IIt has been a bad month for the big oil companies. A Dutch court has just ruled that Shell must cut your carbon pollution by 45% by 2030. The court’s decision has been rightly celebrated: it is a much stricter requirement than the ineffective regulations imposed to date. Meanwhile, shareholders are waging rebellions at several oil giants: ExxonMobil shareholders won two board seats to pressure the oil company toward a greener strategy, and Chevron and ConocoPhillips shareholders approved. non-binding resolutions pressure companies to disclose their lobbying efforts and amounts of emissions.
Private oil and gas companies are finally up against the wall. Shell has promised to appeal the Dutch court’s decision, but oil prices turned negative last month and put companies on bankruptcy notice, and last week the International Energy Agency said that stop digging. Politicians have raised the idea of oil and gas tycoons becoming “carbon management companies“As a way for those companies to have a” future in a low-carbon world “while maintaining control over oil, gas and profits on a planet increasingly aware of and hostile to their emission-generating activity.
But when it comes to the Dutch court ruling or the new onslaught of shareholder activism, neither goes far enough. Nor should Shell become a “carbon management company”. Like all private oil companies, Shell should not exist.
Oil and gas companies are a political structure: they have an authoritarian and private dominance over the rate and volume of oil and gas production and, therefore, over important determinants of global emissions. These emissions and their consequences do not respect any type of public / private distinction, nor borders, nor the right to clean air or clean water. For decades, private oil companies intentionally and recklessly they concealed their role in the destruction of countless local environments, as well as their role in the global climate crisis.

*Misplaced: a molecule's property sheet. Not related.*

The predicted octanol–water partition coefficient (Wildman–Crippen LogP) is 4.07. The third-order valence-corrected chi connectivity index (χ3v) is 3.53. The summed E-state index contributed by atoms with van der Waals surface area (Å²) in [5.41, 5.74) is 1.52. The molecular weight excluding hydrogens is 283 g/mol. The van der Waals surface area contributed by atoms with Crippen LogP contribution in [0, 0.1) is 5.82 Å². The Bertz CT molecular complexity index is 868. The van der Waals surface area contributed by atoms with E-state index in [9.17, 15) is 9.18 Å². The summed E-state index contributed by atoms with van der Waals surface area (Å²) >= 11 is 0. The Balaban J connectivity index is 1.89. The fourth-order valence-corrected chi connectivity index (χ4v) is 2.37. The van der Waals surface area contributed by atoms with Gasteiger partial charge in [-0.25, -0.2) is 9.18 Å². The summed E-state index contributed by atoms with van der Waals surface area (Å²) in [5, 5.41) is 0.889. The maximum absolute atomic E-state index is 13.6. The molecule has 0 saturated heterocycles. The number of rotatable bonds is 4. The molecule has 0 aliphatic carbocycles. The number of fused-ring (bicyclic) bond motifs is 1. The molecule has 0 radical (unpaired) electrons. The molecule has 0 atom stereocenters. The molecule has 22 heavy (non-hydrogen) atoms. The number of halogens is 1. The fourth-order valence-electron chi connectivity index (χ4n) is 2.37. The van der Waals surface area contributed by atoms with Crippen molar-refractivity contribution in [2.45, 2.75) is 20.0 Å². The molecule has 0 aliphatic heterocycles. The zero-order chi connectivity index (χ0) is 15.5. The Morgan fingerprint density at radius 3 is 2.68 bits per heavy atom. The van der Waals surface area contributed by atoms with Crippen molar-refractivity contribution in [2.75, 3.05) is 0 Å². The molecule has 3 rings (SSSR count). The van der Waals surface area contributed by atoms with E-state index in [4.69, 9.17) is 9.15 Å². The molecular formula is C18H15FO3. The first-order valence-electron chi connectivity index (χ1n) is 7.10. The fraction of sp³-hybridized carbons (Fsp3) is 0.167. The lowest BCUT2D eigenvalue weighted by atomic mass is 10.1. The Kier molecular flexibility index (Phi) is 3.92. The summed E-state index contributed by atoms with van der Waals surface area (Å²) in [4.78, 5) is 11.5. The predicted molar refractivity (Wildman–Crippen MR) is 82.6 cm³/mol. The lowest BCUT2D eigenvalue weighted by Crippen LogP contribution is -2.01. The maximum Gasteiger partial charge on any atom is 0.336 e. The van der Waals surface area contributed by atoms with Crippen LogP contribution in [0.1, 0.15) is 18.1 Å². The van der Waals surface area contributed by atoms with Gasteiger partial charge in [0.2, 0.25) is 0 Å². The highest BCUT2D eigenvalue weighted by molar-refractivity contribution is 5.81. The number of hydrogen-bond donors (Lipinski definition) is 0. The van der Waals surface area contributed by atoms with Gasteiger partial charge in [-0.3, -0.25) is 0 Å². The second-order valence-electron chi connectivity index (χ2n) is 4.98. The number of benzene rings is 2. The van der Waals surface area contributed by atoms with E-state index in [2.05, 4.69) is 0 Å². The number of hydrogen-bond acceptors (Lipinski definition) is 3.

Private oil companies have propped up a constantly bankrupt business in a complex system of national and international government. subsidies– all of which work to privatize the benefits of oil and gas production while socializing its financial, environmental and social costs, causing the public to pay in tax dollars, human rights abuses and an uninhabitable climate. Now that these companies fear being left behind by a changing political context, their public relations strategy is to insist to a public increasingly aware of the urgent need to stop carbon emissions that there is still a place for private oil companies in a “green” world.
There it is a role for him workers their skills and knowledge; and the equipment and infrastructure of oil and gas companies. But there is no longer a role for business or the pursuit of profit as the organizing principle of this aspect of human society, not if we want to continue to have a human society.
Under continuous private management, the most likely scenario is that Shell will delay and defer action as long as the company can get away with removing workers without a safety net and contaminating extraction sites. Similarly, the success of the small shareholder “coup” at ExxonMobil probably has less to do with a genuine desire to save the environment and more to do with the company’s back-to-back billions. quarterly losses.
But the liquidation of a major industry should not be limited by the need to make money. Governments like the Netherlands could better fulfill mandates to reduce emissions if they had control over the oil companies themselves. It is time to nationalize the big oil companies.